Dick Johnson forwarded this article from The New York Times about how the Bureau of Engraving and Printing has throttled back its production of paper money.
The number of dollar bills rolling off the great government presses here and in Fort Worth fell to a modern low in the last fiscal year. Production of $5 bills also dropped to the lowest level in 30 years. And for the first time in that period, the Treasury Department did not print any $10 bills.
The meaning seems clear. The future is here. Cash is in decline.
You can't use it for online purchases, nor on many airplanes to buy snacks or duty-free goods. Last year, 36 percent of taxi fares in New York were paid with plastic. At Commerce, a restaurant in the West Village in Manhattan, the bar menus read, "Credit cards only. No cash please. Thank you."
There is no definitive data on all of this. Cash transactions are notoriously hard to track, in part because people use cash when they do not want to be tracked. But a simple ratio is illuminating. In 1970, at the dawn of plastic payment, the value of United States currency in domestic circulation equaled about 5 percent of the nation's economic activity. Last year, the value of currency in domestic circulation equaled about 2.5 percent of economic activity.
"This morning I bought a gallon of milk for $2.50 at a Mobil station, and I paid with my credit card," said Tony Zazula, co-owner of Commerce restaurant, who spoke with a reporter while traveling in upstate New York. "I do carry a little cash, but only for gratuities."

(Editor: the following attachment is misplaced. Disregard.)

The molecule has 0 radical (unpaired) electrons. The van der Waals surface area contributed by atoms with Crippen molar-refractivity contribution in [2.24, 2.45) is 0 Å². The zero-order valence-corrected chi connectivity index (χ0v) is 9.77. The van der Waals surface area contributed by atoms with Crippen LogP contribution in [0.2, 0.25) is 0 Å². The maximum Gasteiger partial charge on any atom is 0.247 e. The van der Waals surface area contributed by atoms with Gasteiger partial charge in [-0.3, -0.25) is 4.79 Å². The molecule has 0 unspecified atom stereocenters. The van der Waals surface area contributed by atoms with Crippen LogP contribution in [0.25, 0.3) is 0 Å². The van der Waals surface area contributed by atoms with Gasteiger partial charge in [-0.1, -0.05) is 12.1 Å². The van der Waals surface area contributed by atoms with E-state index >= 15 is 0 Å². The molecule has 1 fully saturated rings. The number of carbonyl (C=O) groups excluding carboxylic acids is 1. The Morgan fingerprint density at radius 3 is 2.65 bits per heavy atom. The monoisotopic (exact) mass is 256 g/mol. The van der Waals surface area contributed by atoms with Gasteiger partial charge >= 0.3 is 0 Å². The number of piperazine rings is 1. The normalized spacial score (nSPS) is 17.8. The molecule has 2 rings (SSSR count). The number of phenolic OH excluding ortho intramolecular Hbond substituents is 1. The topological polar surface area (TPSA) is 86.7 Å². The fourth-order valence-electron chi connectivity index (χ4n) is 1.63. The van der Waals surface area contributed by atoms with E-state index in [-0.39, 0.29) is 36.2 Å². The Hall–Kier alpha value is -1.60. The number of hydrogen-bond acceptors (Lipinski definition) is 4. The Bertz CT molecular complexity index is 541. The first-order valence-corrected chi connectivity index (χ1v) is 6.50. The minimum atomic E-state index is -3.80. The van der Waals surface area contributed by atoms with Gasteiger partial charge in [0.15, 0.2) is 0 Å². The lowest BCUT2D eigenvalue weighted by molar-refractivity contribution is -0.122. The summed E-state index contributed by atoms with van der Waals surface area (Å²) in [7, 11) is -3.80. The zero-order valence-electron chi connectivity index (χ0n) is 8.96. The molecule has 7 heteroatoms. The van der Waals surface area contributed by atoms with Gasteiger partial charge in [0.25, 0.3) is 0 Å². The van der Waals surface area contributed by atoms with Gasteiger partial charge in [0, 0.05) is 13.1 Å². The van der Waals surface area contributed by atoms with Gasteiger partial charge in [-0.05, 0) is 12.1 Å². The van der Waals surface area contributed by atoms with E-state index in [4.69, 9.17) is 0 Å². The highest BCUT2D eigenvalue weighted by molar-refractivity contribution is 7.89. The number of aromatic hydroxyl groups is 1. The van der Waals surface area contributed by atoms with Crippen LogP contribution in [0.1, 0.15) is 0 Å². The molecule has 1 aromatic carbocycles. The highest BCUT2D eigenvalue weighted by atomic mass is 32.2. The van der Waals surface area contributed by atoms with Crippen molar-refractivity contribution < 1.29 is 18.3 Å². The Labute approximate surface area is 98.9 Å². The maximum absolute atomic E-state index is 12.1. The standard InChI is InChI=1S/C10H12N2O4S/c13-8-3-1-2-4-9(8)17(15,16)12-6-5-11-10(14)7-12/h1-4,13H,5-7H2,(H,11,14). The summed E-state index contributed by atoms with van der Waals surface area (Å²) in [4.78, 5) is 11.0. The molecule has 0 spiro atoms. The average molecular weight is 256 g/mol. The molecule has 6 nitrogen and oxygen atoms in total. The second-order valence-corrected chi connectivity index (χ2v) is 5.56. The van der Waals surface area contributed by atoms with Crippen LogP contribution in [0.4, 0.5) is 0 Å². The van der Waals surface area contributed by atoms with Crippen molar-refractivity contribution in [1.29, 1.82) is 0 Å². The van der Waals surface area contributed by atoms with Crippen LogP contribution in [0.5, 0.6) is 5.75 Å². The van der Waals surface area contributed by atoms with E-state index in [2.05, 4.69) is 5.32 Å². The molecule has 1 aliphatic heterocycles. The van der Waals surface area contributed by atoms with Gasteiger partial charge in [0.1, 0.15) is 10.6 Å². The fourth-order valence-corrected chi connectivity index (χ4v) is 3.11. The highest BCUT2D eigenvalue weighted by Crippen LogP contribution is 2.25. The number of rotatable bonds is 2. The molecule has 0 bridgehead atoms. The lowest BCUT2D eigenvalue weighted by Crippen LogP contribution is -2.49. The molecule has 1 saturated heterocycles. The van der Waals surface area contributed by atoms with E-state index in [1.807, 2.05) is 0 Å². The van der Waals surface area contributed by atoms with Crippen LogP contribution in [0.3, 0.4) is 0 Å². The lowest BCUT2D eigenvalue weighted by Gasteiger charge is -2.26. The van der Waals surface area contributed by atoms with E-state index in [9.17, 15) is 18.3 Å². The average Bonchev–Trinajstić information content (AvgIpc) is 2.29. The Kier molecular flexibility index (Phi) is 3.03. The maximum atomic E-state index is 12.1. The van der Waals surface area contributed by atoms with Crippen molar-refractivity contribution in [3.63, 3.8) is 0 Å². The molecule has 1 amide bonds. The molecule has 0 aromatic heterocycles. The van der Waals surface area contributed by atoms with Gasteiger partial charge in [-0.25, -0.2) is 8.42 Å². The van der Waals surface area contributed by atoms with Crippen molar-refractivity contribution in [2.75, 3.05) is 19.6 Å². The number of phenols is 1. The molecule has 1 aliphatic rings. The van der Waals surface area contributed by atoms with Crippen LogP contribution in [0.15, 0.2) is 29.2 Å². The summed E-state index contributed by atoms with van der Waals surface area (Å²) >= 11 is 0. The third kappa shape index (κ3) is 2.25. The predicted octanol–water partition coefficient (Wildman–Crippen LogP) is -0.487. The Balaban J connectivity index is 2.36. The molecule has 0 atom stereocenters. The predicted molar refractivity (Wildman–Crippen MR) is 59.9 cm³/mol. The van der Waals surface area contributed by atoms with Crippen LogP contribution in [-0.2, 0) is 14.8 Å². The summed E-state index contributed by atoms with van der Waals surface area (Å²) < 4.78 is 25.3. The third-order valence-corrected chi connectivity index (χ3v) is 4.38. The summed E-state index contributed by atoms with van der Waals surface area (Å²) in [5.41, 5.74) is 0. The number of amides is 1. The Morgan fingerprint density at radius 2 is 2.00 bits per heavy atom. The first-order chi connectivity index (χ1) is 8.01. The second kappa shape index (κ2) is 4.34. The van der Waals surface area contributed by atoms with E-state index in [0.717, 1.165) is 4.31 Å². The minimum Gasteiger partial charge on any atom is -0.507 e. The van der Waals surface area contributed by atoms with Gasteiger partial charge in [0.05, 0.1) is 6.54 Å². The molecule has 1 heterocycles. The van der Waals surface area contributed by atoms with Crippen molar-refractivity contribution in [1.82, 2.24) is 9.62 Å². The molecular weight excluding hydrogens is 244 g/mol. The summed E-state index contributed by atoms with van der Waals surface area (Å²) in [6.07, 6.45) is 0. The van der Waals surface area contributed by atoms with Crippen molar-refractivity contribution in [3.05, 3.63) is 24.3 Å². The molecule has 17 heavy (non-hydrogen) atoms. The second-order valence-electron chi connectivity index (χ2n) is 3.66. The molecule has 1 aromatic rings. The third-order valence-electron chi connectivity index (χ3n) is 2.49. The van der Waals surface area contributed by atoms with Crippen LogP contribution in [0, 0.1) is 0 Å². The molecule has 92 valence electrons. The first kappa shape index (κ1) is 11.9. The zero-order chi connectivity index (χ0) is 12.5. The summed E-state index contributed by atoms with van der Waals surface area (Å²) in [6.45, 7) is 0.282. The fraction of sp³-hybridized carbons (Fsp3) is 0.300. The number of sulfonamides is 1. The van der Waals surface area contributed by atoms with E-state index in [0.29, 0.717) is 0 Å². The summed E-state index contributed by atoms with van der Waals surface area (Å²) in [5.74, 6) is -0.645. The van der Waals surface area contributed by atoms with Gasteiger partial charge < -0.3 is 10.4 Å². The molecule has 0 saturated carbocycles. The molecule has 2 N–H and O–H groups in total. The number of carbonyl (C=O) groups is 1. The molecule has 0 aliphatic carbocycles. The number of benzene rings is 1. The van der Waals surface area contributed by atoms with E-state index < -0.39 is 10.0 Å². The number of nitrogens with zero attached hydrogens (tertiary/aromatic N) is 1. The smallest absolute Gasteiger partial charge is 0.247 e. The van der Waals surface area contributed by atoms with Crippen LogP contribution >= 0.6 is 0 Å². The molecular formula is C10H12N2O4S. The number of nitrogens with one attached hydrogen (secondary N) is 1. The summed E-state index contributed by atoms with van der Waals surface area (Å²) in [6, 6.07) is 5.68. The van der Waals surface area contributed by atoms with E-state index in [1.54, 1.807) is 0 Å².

It is easy to look down the slope of this trend and predict the end of paper currency. Easy, but probably wrong. Most Americans prefer to use cash at least some of the time, and even those who do not, like Mr. Zazula, grudgingly concede they cannot live without it.
Indeed, cash remains so pervasive, and the pace of change so slow, that Ron Shevlin, an analyst with the Boston research firm Aite Group, recently calculated that Americans would still be using paper currency in 200 years.
"Cash works for us," Mr. Shevlin said. "The downward trend is clear, but change advocates always overestimate how quickly these things will happen."
Production of paper currency is declining much more quickly than actual currency use because the bills are lasting longer. Thanks to technological advances, the average dollar bill now circulates for 40 months, up from 18 months two decades ago, according to Federal Reserve estimates.
To read the complete article, see:
As Plastic Reigns, the Treasury Slows Its Printing Presses
Wayne Homren, Editor
The Numismatic Bibliomania Society is a non-profit organization
promoting numismatic literature. See our web site at coinbooks.org.
To submit items for publication in The E-Sylum, write to the Editor
at this address: email@example.com
To subscribe go to: https://my.binhost.com/lists/listinfo/esylum
Copyright © 1998 - 2020 The Numismatic Bibliomania Society (NBS)
All Rights Reserved.
NBS Home Page
Contact the NBS webmaster